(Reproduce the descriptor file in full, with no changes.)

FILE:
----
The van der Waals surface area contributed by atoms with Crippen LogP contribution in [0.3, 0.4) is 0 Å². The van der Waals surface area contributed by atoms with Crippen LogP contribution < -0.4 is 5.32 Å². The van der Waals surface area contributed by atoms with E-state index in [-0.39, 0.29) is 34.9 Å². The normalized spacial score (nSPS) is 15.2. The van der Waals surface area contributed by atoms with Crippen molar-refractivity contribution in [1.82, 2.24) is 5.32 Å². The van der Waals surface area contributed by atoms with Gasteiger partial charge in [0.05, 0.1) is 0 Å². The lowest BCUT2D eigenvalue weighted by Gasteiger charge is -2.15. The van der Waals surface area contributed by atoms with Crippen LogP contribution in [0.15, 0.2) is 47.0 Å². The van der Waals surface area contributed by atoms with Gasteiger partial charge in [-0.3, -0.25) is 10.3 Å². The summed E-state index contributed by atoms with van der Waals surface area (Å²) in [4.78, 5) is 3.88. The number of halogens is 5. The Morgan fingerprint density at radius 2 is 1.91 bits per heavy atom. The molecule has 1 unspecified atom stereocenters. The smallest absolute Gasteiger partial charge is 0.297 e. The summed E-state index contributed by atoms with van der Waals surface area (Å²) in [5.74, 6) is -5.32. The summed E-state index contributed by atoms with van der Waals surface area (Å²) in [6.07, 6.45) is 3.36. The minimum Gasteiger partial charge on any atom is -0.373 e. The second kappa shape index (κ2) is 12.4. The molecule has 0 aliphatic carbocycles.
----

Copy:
The van der Waals surface area contributed by atoms with Crippen LogP contribution in [0.3, 0.4) is 0 Å². The van der Waals surface area contributed by atoms with Crippen LogP contribution < -0.4 is 5.32 Å². The van der Waals surface area contributed by atoms with E-state index in [-0.39, 0.29) is 34.9 Å². The normalized spacial score (nSPS) is 15.2. The van der Waals surface area contributed by atoms with Crippen molar-refractivity contribution in [1.82, 2.24) is 5.32 Å². The van der Waals surface area contributed by atoms with Gasteiger partial charge in [0.05, 0.1) is 0 Å². The lowest BCUT2D eigenvalue weighted by Gasteiger charge is -2.15. The van der Waals surface area contributed by atoms with Crippen LogP contribution in [0.15, 0.2) is 47.0 Å². The van der Waals surface area contributed by atoms with Gasteiger partial charge in [-0.3, -0.25) is 10.3 Å². The summed E-state index contributed by atoms with van der Waals surface area (Å²) in [4.78, 5) is 3.88. The number of halogens is 5. The Morgan fingerprint density at radius 2 is 1.91 bits per heavy atom. The molecule has 1 unspecified atom stereocenters. The smallest absolute Gasteiger partial charge is 0.297 e. The summed E-state index contributed by atoms with van der Waals surface area (Å²) in [5.74, 6) is -5.32. The summed E-state index contributed by atoms with van der Waals surface area (Å²) in [6.07, 6.45) is 3.36. The minimum Gasteiger partial charge on any atom is -0.373 e. The second kappa shape index (κ2) is 12.4. The molecule has 0 aliphatic carbocycles.